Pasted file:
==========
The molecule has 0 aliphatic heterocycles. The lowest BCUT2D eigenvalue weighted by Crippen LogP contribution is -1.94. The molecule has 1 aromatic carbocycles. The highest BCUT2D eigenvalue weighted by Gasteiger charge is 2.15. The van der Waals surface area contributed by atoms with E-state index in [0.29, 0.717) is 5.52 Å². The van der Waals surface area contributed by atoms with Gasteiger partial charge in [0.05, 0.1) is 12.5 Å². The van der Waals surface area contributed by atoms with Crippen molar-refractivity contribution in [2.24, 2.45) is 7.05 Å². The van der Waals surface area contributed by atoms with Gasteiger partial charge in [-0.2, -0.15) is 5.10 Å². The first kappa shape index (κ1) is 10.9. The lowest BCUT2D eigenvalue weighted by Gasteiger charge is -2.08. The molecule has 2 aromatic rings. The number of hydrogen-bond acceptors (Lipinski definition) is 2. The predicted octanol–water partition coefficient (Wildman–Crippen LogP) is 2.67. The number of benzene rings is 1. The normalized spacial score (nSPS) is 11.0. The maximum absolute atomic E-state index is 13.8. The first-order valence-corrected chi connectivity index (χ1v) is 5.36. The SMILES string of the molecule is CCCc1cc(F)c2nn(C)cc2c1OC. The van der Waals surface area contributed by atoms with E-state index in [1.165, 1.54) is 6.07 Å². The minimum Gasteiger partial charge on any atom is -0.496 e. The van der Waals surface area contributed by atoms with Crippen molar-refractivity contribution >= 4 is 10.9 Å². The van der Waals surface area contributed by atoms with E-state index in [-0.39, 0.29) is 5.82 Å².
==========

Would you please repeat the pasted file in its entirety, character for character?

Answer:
The molecule has 0 aliphatic heterocycles. The lowest BCUT2D eigenvalue weighted by Crippen LogP contribution is -1.94. The molecule has 1 aromatic carbocycles. The highest BCUT2D eigenvalue weighted by Gasteiger charge is 2.15. The van der Waals surface area contributed by atoms with E-state index in [0.29, 0.717) is 5.52 Å². The van der Waals surface area contributed by atoms with Gasteiger partial charge in [0.05, 0.1) is 12.5 Å². The van der Waals surface area contributed by atoms with Crippen molar-refractivity contribution in [2.24, 2.45) is 7.05 Å². The van der Waals surface area contributed by atoms with Gasteiger partial charge in [-0.2, -0.15) is 5.10 Å². The first kappa shape index (κ1) is 10.9. The lowest BCUT2D eigenvalue weighted by Gasteiger charge is -2.08. The molecule has 2 aromatic rings. The number of hydrogen-bond acceptors (Lipinski definition) is 2. The predicted octanol–water partition coefficient (Wildman–Crippen LogP) is 2.67. The number of benzene rings is 1. The normalized spacial score (nSPS) is 11.0. The maximum absolute atomic E-state index is 13.8. The first-order valence-corrected chi connectivity index (χ1v) is 5.36. The SMILES string of the molecule is CCCc1cc(F)c2nn(C)cc2c1OC. The van der Waals surface area contributed by atoms with E-state index in [1.165, 1.54) is 6.07 Å². The minimum Gasteiger partial charge on any atom is -0.496 e. The van der Waals surface area contributed by atoms with Crippen molar-refractivity contribution >= 4 is 10.9 Å². The van der Waals surface area contributed by atoms with E-state index in [-0.39, 0.29) is 5.82 Å².